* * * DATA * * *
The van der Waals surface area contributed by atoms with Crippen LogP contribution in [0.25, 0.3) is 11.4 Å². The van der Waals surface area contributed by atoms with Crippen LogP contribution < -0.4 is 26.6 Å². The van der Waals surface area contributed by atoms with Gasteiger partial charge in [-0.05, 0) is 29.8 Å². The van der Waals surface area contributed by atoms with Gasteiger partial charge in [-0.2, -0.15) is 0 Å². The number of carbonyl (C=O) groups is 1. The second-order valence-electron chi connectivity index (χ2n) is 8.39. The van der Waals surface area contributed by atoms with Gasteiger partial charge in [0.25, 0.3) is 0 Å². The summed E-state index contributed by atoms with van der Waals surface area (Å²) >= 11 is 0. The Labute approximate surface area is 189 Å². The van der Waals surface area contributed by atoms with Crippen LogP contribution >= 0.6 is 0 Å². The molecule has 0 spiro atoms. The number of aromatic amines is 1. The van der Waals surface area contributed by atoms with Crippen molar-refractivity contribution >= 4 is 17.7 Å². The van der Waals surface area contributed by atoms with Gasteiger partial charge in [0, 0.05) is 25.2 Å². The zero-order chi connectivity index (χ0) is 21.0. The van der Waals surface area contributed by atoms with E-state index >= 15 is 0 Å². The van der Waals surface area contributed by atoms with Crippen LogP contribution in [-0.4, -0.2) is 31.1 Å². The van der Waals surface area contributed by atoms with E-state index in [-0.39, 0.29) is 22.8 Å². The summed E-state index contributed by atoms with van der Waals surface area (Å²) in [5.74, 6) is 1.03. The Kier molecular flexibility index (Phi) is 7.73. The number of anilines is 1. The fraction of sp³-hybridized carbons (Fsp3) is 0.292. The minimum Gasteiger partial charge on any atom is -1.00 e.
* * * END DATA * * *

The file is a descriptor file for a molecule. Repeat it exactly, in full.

The van der Waals surface area contributed by atoms with Crippen LogP contribution in [0.25, 0.3) is 11.4 Å². The van der Waals surface area contributed by atoms with Crippen LogP contribution < -0.4 is 26.6 Å². The van der Waals surface area contributed by atoms with Gasteiger partial charge in [-0.05, 0) is 29.8 Å². The van der Waals surface area contributed by atoms with Gasteiger partial charge in [-0.2, -0.15) is 0 Å². The number of carbonyl (C=O) groups is 1. The second-order valence-electron chi connectivity index (χ2n) is 8.39. The van der Waals surface area contributed by atoms with Gasteiger partial charge in [0.25, 0.3) is 0 Å². The summed E-state index contributed by atoms with van der Waals surface area (Å²) >= 11 is 0. The Labute approximate surface area is 189 Å². The van der Waals surface area contributed by atoms with Crippen LogP contribution >= 0.6 is 0 Å². The molecule has 0 spiro atoms. The number of aromatic amines is 1. The van der Waals surface area contributed by atoms with Crippen molar-refractivity contribution >= 4 is 17.7 Å². The van der Waals surface area contributed by atoms with Gasteiger partial charge in [0, 0.05) is 25.2 Å². The zero-order chi connectivity index (χ0) is 21.0. The van der Waals surface area contributed by atoms with E-state index >= 15 is 0 Å². The van der Waals surface area contributed by atoms with Crippen LogP contribution in [-0.4, -0.2) is 31.1 Å². The van der Waals surface area contributed by atoms with E-state index in [-0.39, 0.29) is 22.8 Å². The summed E-state index contributed by atoms with van der Waals surface area (Å²) in [5.74, 6) is 1.03. The Kier molecular flexibility index (Phi) is 7.73. The number of anilines is 1. The fraction of sp³-hybridized carbons (Fsp3) is 0.292. The minimum Gasteiger partial charge on any atom is -1.00 e.